Simultaneous diffuse optical and Bioluminescence tomography to account for signal attenuation to improve source localization
Research output: Contribution to journal › Article › peer-review
Photonics based pre-clinical imaging is an extensively used technique to allow for the study of biologically relevant activity typically within a small-mouse model. Namely, bioluminescent tomography (BLT) attempts to tomographically reconstruct the 3-dimensional spatial light distribution of luminophores within a small animal given surface light measurements and known underlying optical parameters. Often it is the case where these optical parameters are unknown leading to the use of a ‘best’ guess approach or to direct measurements using either a multi-modal or dedicated system. Using these conventional approaches, can lead to both inaccurate results and extending periods of imaging time. This work introduces the development of an algorithm that is used to accurately localize the spatial light distribution from a bioluminescence source within a subject by simultaneously reconstructing both the underlying optical properties and source spatial distribution and intensity from the same set of surface measurements. Through its application in 2- and 3-dimensional, homogeneous and heterogenous numerical models, it is demonstrated that the proposed algorithm is capable of replicating results as compared to ‘gold’ standard where the absolute optical properties are known. Additionally, the algorithm has been applied to experimental data using a tissue mimicking block phantom, recovering a spatial light distribution that has a localization error of ~1.53 mm, which is better than previously published results without the need of assumptions regarding the underlying optical properties or source distribution.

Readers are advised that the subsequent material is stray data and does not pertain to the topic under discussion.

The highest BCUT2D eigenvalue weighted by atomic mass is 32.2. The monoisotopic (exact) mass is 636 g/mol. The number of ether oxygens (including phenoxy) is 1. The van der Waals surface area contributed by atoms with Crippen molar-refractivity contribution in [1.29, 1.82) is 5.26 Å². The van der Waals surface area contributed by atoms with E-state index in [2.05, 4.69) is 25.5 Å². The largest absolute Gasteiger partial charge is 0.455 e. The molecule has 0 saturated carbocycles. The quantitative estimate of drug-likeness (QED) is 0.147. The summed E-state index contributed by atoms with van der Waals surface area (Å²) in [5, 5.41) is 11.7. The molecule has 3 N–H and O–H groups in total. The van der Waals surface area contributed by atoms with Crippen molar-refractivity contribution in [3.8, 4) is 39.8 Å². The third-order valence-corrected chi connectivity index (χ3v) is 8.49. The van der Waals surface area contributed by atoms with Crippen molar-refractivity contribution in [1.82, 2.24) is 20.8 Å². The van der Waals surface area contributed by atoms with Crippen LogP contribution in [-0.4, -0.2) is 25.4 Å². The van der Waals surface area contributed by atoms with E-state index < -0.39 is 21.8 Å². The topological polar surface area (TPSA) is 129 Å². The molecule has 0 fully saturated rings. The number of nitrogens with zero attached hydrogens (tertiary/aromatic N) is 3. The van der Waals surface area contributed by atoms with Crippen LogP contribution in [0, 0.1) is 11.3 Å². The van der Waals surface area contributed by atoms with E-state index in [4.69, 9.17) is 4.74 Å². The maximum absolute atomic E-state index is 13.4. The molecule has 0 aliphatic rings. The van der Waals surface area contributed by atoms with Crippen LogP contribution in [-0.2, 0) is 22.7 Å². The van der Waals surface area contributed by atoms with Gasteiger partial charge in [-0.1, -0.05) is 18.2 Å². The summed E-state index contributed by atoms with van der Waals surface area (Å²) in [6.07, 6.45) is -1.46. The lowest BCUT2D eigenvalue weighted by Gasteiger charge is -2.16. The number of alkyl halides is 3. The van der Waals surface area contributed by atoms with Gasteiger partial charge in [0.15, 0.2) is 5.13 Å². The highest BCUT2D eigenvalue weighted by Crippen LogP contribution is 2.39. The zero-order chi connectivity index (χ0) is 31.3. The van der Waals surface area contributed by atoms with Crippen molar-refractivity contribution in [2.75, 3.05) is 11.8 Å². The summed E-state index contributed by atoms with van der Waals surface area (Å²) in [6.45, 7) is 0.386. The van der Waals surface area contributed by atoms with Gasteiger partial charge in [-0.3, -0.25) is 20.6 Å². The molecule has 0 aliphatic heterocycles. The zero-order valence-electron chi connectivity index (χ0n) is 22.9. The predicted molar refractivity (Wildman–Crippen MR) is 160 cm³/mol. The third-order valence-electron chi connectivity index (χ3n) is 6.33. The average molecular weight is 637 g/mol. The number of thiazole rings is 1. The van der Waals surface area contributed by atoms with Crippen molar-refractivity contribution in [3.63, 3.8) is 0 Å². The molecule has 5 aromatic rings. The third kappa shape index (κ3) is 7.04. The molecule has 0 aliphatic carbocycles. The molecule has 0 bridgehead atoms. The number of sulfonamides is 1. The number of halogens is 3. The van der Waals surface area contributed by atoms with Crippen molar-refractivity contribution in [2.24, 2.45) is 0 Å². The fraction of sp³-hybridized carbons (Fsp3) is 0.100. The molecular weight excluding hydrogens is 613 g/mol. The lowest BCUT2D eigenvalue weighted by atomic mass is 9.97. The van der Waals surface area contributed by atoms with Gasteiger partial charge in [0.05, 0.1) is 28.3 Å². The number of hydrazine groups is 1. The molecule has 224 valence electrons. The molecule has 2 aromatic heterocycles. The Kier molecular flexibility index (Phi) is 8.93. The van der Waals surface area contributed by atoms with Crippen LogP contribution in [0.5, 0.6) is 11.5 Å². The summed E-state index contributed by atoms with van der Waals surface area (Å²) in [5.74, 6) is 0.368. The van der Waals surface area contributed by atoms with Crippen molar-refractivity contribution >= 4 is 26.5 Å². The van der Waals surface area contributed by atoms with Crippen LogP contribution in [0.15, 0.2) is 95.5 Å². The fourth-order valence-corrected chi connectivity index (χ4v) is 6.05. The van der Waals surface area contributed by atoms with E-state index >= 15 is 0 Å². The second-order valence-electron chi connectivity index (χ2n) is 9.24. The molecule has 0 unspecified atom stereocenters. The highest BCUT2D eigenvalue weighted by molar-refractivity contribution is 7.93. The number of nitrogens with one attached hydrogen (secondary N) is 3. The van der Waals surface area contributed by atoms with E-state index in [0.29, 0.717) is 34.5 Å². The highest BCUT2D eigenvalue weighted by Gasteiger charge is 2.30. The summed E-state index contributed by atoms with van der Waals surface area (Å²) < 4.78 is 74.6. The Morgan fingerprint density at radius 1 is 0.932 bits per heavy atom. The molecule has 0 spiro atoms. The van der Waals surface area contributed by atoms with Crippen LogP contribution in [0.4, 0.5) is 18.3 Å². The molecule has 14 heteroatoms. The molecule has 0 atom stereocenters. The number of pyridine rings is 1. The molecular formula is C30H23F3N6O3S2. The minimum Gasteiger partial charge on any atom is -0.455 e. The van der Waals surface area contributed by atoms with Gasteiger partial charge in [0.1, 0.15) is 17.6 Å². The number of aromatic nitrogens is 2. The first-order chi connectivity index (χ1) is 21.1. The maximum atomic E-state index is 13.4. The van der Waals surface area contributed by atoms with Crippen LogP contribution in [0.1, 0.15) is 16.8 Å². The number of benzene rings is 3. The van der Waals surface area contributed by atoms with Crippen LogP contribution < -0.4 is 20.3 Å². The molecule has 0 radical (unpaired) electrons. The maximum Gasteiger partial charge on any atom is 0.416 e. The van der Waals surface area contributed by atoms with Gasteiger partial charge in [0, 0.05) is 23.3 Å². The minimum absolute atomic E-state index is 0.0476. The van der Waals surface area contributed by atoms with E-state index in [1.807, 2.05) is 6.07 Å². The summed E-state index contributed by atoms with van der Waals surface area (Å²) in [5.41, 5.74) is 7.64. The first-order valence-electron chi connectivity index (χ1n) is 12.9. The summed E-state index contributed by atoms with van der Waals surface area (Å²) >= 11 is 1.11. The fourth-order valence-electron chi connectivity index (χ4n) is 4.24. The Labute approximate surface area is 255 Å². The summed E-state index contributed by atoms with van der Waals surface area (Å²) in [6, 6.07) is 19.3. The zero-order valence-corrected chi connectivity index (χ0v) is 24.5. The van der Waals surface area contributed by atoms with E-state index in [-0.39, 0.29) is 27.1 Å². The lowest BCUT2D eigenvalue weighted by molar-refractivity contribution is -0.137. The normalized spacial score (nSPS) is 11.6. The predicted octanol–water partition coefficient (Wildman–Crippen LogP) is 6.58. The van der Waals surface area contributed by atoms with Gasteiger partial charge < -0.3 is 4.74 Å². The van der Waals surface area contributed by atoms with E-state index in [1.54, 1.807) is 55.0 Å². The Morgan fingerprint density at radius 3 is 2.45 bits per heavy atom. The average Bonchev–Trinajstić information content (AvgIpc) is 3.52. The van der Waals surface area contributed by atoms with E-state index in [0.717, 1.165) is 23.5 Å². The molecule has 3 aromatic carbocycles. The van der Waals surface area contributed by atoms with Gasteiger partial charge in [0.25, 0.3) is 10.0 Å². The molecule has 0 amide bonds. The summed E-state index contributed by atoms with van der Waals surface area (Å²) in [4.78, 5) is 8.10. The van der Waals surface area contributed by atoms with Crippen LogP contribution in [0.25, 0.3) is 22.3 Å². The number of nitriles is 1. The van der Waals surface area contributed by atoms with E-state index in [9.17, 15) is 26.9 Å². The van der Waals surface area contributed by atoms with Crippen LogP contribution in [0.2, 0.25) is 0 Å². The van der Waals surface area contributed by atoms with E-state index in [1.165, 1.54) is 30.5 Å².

|Number of pages||18|
|Journal||Biomedical Optics Express|
|Early online date||16 Oct 2020|
|Publication status||Published - 1 Nov 2020|